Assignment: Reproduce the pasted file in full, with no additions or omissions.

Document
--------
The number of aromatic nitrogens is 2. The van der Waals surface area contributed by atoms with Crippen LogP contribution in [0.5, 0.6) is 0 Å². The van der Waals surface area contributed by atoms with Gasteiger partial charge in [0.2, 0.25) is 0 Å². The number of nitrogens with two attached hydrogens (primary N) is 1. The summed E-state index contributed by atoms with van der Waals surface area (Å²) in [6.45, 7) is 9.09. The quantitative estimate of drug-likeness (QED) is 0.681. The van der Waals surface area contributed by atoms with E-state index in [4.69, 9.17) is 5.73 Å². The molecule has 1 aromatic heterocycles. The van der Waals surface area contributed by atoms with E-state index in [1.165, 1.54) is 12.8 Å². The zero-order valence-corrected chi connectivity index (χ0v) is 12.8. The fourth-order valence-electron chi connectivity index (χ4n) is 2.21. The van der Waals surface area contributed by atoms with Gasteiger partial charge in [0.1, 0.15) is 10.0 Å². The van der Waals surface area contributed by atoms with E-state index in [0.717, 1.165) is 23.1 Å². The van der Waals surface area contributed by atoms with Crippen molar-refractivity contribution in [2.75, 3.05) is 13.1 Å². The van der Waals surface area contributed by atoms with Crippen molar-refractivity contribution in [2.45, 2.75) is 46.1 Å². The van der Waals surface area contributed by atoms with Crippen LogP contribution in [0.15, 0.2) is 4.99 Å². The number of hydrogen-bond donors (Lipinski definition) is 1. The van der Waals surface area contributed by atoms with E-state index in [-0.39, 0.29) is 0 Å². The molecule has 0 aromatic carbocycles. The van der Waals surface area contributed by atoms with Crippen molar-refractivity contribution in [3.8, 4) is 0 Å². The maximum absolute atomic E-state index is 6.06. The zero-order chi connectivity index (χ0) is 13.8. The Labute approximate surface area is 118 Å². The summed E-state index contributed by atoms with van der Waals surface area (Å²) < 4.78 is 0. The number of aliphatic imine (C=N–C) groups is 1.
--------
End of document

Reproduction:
The number of aromatic nitrogens is 2. The van der Waals surface area contributed by atoms with Crippen LogP contribution in [0.5, 0.6) is 0 Å². The van der Waals surface area contributed by atoms with Gasteiger partial charge in [0.2, 0.25) is 0 Å². The number of nitrogens with two attached hydrogens (primary N) is 1. The summed E-state index contributed by atoms with van der Waals surface area (Å²) in [6.45, 7) is 9.09. The quantitative estimate of drug-likeness (QED) is 0.681. The van der Waals surface area contributed by atoms with E-state index in [4.69, 9.17) is 5.73 Å². The molecule has 1 aromatic heterocycles. The van der Waals surface area contributed by atoms with E-state index in [1.165, 1.54) is 12.8 Å². The zero-order valence-corrected chi connectivity index (χ0v) is 12.8. The fourth-order valence-electron chi connectivity index (χ4n) is 2.21. The van der Waals surface area contributed by atoms with Gasteiger partial charge in [0.1, 0.15) is 10.0 Å². The van der Waals surface area contributed by atoms with E-state index in [0.717, 1.165) is 23.1 Å². The van der Waals surface area contributed by atoms with Crippen molar-refractivity contribution in [2.75, 3.05) is 13.1 Å². The van der Waals surface area contributed by atoms with Crippen molar-refractivity contribution in [2.45, 2.75) is 46.1 Å². The van der Waals surface area contributed by atoms with Crippen LogP contribution in [0.15, 0.2) is 4.99 Å². The number of hydrogen-bond donors (Lipinski definition) is 1. The van der Waals surface area contributed by atoms with E-state index in [-0.39, 0.29) is 0 Å². The molecule has 0 aromatic carbocycles. The van der Waals surface area contributed by atoms with Crippen molar-refractivity contribution in [3.8, 4) is 0 Å². The maximum absolute atomic E-state index is 6.06. The zero-order chi connectivity index (χ0) is 13.8. The Labute approximate surface area is 118 Å². The summed E-state index contributed by atoms with van der Waals surface area (Å²) < 4.78 is 0. The number of aliphatic imine (C=N–C) groups is 1.